Use a cotton ball soaked in warm water to gently remove the mucus from your kitty’s nose and eyes. If your cat is calm and lets you do this, you won’t need to wrap them in a burrito. Repeat this step a few times a day for as long as your pet is congested.

3. Use a Humidifier

A humidifier is an essential addition in homes where the air is dry, especially in winter. Your furry friends can also benefit greatly if they are congested. A humidifier works by releasing water vapor into the air, which keeps the sinuses moist and relieves irritation in the airways. This will make it easier for your cat to breathe and expel mucus when sneezing.

close up of a cat's nose
Image Credit: Sa Ka, Pixabay

4. Perform Nebulization on Your Cat

You can also help your cat sneeze out secretions with steam nebulization. This technique involves delivering a fine mist of saline solution or water into your pet’s lungs to help reduce congestion. This increases moisture in the lungs, which can help loosen and clear secretions more effectively.

To nebulize your cat, take them into the bathroom, and close the door and windows. Run a hot shower to fill the room with steam, and leave your cat in the room for about 15 minutes (it’s best to stay with them to avoid adding stress to the experience). Steam nebulization can be done once a day, as recommended by your veterinarian.

Side note: To make things easier, you can keep your cat in the bathroom while you take a long, hot shower!

5. Keep Your Cat Hydrated

Drinking plenty of water will help reduce the amount of mucus that builds up in your pet’s airways. To help your finicky kitty drink more water, you can buy a water fountain, use bowls with shallower dimensions (so your cat doesn’t get their whiskers wet), and add more canned wet food to their diet.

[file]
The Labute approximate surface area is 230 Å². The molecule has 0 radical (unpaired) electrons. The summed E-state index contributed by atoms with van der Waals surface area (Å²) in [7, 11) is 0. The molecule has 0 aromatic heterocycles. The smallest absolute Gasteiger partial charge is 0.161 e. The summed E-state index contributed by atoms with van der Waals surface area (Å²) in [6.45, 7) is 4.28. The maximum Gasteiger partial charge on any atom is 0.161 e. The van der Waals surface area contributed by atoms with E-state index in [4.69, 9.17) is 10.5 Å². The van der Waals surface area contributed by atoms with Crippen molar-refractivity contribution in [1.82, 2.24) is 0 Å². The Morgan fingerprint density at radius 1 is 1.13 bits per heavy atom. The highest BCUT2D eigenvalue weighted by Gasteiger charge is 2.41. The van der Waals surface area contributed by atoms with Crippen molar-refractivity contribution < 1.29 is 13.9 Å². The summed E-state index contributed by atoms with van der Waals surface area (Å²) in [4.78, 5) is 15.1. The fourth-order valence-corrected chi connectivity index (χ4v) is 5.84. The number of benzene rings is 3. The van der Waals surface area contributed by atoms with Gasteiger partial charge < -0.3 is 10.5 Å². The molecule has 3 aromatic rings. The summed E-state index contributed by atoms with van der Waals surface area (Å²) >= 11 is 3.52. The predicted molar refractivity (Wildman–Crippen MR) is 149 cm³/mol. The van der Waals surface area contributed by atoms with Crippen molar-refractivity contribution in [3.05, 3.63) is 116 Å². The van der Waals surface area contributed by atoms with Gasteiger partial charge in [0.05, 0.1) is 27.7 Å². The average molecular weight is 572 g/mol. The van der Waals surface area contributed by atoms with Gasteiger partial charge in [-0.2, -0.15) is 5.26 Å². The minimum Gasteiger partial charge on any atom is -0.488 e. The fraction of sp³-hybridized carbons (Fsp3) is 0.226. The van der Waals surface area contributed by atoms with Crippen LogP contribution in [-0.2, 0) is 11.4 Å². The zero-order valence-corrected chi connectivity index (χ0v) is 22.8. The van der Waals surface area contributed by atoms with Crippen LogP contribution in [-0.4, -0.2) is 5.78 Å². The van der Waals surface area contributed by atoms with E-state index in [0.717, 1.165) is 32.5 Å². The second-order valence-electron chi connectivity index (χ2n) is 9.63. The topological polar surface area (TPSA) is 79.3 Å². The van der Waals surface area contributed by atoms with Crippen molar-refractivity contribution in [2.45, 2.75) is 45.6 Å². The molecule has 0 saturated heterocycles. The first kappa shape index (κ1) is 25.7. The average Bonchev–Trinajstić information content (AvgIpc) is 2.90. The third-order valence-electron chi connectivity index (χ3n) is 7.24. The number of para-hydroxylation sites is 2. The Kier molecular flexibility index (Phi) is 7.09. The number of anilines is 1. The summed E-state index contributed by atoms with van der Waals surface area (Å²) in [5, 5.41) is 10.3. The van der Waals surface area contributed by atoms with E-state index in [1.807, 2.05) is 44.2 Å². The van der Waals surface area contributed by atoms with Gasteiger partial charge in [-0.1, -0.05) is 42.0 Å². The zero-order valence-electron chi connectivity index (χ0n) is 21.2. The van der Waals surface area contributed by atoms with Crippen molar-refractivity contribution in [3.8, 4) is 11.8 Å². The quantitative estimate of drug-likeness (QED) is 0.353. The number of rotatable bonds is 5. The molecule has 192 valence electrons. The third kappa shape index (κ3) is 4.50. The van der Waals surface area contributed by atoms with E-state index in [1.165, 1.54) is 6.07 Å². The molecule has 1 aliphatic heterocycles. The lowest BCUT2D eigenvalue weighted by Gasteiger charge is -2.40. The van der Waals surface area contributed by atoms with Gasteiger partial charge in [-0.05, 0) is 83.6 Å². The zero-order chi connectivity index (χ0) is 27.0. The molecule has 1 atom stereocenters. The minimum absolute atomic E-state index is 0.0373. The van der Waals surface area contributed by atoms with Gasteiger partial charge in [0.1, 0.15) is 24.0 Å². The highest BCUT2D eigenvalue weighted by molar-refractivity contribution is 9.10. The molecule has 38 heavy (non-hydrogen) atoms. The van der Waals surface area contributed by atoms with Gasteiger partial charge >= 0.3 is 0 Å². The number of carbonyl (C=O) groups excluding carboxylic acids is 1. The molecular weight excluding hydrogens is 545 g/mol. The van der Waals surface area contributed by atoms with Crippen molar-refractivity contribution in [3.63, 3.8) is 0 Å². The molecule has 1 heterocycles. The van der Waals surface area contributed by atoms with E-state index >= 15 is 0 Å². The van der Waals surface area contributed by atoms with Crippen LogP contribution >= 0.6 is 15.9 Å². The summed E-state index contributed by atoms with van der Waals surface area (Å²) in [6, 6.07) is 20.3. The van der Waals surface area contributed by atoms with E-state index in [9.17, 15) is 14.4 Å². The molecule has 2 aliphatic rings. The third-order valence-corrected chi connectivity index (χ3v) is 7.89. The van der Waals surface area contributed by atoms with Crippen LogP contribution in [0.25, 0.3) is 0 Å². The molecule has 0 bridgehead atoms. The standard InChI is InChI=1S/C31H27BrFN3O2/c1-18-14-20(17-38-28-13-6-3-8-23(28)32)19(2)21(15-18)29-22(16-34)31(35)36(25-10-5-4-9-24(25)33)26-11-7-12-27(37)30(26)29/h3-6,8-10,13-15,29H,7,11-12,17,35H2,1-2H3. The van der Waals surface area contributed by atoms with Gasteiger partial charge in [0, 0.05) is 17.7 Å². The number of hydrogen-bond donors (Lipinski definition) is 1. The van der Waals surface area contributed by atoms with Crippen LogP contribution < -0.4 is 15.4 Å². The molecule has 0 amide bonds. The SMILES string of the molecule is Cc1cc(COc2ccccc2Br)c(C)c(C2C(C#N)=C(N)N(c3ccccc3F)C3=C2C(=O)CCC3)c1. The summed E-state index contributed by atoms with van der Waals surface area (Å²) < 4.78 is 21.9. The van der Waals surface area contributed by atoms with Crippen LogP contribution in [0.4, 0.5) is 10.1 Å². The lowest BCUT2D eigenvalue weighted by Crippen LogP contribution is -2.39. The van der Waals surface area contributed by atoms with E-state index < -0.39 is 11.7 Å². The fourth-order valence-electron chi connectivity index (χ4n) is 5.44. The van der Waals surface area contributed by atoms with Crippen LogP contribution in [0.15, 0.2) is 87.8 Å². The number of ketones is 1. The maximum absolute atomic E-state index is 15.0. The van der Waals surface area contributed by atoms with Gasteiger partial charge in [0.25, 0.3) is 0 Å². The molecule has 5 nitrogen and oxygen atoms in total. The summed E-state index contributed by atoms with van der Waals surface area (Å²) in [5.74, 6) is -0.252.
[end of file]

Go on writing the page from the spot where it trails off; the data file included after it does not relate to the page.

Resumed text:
Cat drinking from ceramic bowl
Image Credit: Pattysan, Shutterstock

Important Things to Keep in Mind

Don’t expose your cat to potential irritants and allergens like pepper, dust, or pollen in an effort to make them sneeze. This will only irritate their nasal passages even more.

You may also be tempted to use a saline nasal spray to relieve dryness and congestion to stimulate sneezing. However, although non-medicated saline nasal sprays are generally available over the counter, it is strongly recommended that you seek advice from your veterinarian before trying this method. Moreover, your cat may not tolerate this treatment, especially if you don’t have clear guidance on how best to do it.

Final Thoughts

There are several methods that you can use at home to help your cat clear their stuffy nose. The best one will depend on several factors, including the severity of their signs and whether they are a kitten or an older, more sedentary cat. Cleaning your pet’s nose, using steam nebulization, keeping them hydrated, and adding a humidifier to your home are all helpful methods for getting your cat to clear their nasal secretions.

However, even if you think that the problem is minor, it’s always best to consult your veterinarian to be sure.

Featured Image Credit: RJ22, Shutterstock